Headlines August 7, 2020

Headlines August 7, 2020

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Arapahoe County District Attorney George Brauchler has launched an investigation into an August 2 incident where police officers drew guns on a Black family who were in their car in an Aurora parking lot.

The police also had the girls in the family, ages 6 through 17, lie on their stomachs on the ground. The police were investigating a stolen motorbike that had a similar license plate to the family’s car.

Police later apologized for the incident which drew international outcry.

Aurora has just appointed a new police chief Vanessa Wilson who tweeted an apology about the incident and said an internal investigation would be conducted.

In a statement today DA Brauchler said that if the investigation determines that the officers involved committed a crime, he will not hesitate to file charges and prosecute them.

Police chief Wilson said that she welcomes the DA’s investigation and is fully cooperating with the DA’s office.

Aurora police have come under increasing criticism in recent weeks of their handling of the recent protests over the death last August of Elijah McClain.

The 23-year-old Black man died days after officers stopped him on his way home from a convenience store and placed him in a now-banned chokehold and injected him with ketamine.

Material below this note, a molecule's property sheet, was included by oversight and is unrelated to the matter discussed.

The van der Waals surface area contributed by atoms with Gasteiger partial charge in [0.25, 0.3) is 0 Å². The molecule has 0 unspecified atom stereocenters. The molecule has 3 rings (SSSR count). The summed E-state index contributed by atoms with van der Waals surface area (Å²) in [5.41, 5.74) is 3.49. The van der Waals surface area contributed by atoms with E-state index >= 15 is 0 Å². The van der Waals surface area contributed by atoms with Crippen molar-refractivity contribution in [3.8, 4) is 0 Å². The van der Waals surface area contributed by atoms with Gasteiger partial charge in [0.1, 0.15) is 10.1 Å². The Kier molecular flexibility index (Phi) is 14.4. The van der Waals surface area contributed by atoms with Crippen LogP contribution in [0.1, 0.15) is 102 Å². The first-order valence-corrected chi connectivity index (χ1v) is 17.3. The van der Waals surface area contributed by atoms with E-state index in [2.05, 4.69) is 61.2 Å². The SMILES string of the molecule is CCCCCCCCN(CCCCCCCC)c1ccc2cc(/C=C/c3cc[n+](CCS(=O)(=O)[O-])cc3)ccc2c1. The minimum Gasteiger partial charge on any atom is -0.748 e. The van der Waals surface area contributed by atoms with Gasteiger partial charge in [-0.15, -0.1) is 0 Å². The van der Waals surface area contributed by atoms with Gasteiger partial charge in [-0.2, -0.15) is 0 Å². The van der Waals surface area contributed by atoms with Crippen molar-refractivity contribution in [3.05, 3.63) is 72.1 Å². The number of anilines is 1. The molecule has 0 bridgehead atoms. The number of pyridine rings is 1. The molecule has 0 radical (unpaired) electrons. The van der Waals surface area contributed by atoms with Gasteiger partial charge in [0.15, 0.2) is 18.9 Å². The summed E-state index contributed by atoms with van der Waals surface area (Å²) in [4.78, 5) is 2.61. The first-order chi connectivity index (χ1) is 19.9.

Colorado Attorney General Phil Weiser opened a new investigation to evaluate the possibility of criminal charges against officers involved in that incident earlier this summer.

The Regional Transportation District has named three women as finalists to lead the transit agency.

The Denver Post reports Debra Johnson, the deputy CEO of Long Beach Transit in California; Tina Quigley, former  CEO of the Regional Transportation Commission of Southern Nevada, and Adelee Le Grand, who has worked as vice president at Transdev North America, a private transit operator are the three finalists.

RTD says it will post video presentations by each finalist on its website later this month. The presentations will be available Aug. 19-23, along with an online survey for the public to provide feedback.

More than 37 percent of Coloradans currently are struggling to afford food, compared with 11 percent during the Great Recession, and nutrition advocates are calling on Congress to extend food assistance during the coronavirus pandemic. Ellie Agar with Hunger Free Colorado says families and people of color have taken the biggest hit from the health emergency’s economic fallout.